The Mill Kitchen Bin Is the Closest a Home Composter Can Get to Perfect


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Okay, so the Mill Bin is not actually a composter—composting is a form of biological digestion that breaks down organic material with the help of heat, sunlight, microbes, and sometimes worms. This appliance, on the other hand, grinds, shrinks, and dehydrates your food waste until you’re left with a soil-like end result that’s still food—just without the stink, rot, or heft. It preserves the nutrients so it can remain as food for chickens. That’s why you can’t add things like home compostable bioplastics (like that takeout cutlery) or plant clippings to the Bin.

It has the same look as a step trash can, but it’s fitted with a large, removable bin where you toss your food. Each night the Mill locks and begins a cycle lasting anywhere from 3 to 16 hours, depending on the volume of food scraps you put in that day.

My experience

From setup to Food Grounds shipping day, I had a delightful time using the Mill. It’s a bit heavy and awkward for one person to set it up, so I’d recommend having a friend or partner help. It stayed clean, ran quietly, had an intuitive app platform, and chomped up pretty much any kind of food I threw in it. Whenever I wasn’t sure if a kitchen scrap was allowed, I looked it up in the app’s extensive glossary.

During my testing period, Millie (my pet name for it) ran without a hitch—even after parties…and that one time a dozen eggs expired and I had to put them all in the bin. (Sorry!) I put everything in the bin, from salmon skin to small bones to cooked veggies, and the machine was happy with it all.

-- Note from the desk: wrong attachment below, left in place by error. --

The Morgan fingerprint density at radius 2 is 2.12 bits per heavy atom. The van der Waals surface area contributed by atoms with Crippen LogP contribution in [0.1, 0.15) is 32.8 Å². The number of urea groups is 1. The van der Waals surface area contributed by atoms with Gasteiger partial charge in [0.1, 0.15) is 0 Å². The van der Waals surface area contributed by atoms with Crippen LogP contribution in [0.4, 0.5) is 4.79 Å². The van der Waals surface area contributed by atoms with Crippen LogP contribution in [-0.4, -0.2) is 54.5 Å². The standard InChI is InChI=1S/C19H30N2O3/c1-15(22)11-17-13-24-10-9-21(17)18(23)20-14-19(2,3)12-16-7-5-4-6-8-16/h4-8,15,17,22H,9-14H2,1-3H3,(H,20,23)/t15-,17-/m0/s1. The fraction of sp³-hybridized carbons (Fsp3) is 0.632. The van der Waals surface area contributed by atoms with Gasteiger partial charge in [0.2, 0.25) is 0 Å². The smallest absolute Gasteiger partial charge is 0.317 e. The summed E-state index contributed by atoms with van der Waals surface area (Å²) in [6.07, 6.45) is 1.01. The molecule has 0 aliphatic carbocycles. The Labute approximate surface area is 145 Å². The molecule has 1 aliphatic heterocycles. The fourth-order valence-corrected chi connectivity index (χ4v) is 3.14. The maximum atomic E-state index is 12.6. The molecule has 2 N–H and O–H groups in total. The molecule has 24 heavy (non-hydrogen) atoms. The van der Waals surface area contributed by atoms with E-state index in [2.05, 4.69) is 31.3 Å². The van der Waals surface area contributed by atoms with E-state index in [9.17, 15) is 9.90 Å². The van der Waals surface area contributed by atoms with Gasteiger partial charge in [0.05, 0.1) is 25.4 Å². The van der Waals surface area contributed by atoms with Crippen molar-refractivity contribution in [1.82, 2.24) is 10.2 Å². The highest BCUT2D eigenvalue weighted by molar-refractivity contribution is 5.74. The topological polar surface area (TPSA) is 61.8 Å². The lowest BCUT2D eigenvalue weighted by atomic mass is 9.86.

My food scraps before and after a Dry and Grind cycle

Sarah Madaus

I didn’t notice a significant change in my monthly electric bill, which I was pleasantly surprised by. Moreover, it took an entire month for the bin to fill up without the need to empty it. Once it was time, setting up USPS pickup via the Mill app was seamless. About a week after my Food Grounds were picked up, I received a fun email breaking down (wink) my batch of grounds, which helped me understand the environmental impact of food waste in an easy-to-digest way.

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Alexandra Williams
Alexandra Williams
Alexandra Williams is a writer and editor. Angeles. She writes about politics, art, and culture for LinkDaddy News.

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